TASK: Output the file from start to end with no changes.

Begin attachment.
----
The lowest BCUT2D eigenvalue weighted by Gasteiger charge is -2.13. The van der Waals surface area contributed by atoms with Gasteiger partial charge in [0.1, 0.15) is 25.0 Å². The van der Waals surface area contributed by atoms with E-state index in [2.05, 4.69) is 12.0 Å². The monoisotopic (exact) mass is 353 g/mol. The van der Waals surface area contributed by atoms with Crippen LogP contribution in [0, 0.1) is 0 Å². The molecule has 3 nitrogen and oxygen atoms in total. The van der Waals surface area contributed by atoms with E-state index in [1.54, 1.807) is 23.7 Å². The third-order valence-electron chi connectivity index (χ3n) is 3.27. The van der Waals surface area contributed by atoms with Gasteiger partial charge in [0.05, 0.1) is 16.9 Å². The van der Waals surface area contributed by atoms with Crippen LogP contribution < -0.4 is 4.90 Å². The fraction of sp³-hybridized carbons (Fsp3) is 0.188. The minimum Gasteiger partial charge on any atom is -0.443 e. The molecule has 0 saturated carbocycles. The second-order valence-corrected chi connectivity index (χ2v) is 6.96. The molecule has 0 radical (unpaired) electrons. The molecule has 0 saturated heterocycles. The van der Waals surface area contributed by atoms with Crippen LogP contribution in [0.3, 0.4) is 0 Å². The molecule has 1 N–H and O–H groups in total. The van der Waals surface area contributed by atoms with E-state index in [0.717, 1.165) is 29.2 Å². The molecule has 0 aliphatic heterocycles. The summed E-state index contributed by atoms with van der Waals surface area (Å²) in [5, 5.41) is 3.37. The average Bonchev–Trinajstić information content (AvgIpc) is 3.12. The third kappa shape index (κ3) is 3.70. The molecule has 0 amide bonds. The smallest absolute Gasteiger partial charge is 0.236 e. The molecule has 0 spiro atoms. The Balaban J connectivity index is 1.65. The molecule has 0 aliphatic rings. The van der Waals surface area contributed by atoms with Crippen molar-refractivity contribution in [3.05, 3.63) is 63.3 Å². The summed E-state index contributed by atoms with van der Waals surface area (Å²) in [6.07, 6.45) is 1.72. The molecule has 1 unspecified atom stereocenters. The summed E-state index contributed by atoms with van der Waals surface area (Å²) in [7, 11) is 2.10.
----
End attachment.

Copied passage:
The lowest BCUT2D eigenvalue weighted by Gasteiger charge is -2.13. The van der Waals surface area contributed by atoms with Gasteiger partial charge in [0.1, 0.15) is 25.0 Å². The van der Waals surface area contributed by atoms with E-state index in [2.05, 4.69) is 12.0 Å². The monoisotopic (exact) mass is 353 g/mol. The van der Waals surface area contributed by atoms with Crippen LogP contribution in [0, 0.1) is 0 Å². The molecule has 3 nitrogen and oxygen atoms in total. The van der Waals surface area contributed by atoms with E-state index in [1.54, 1.807) is 23.7 Å². The third-order valence-electron chi connectivity index (χ3n) is 3.27. The van der Waals surface area contributed by atoms with Gasteiger partial charge in [0.05, 0.1) is 16.9 Å². The van der Waals surface area contributed by atoms with Crippen LogP contribution < -0.4 is 4.90 Å². The fraction of sp³-hybridized carbons (Fsp3) is 0.188. The minimum Gasteiger partial charge on any atom is -0.443 e. The molecule has 0 saturated carbocycles. The second-order valence-corrected chi connectivity index (χ2v) is 6.96. The molecule has 0 radical (unpaired) electrons. The molecule has 0 saturated heterocycles. The van der Waals surface area contributed by atoms with Crippen LogP contribution in [0.3, 0.4) is 0 Å². The molecule has 1 N–H and O–H groups in total. The van der Waals surface area contributed by atoms with E-state index in [0.717, 1.165) is 29.2 Å². The molecule has 0 aliphatic heterocycles. The summed E-state index contributed by atoms with van der Waals surface area (Å²) in [5, 5.41) is 3.37. The average Bonchev–Trinajstić information content (AvgIpc) is 3.12. The third kappa shape index (κ3) is 3.70. The molecule has 0 amide bonds. The smallest absolute Gasteiger partial charge is 0.236 e. The molecule has 0 spiro atoms. The Balaban J connectivity index is 1.65. The molecule has 0 aliphatic rings. The van der Waals surface area contributed by atoms with Crippen molar-refractivity contribution in [3.05, 3.63) is 63.3 Å². The summed E-state index contributed by atoms with van der Waals surface area (Å²) in [6.07, 6.45) is 1.72. The molecule has 1 unspecified atom stereocenters. The summed E-state index contributed by atoms with van der Waals surface area (Å²) in [7, 11) is 2.10.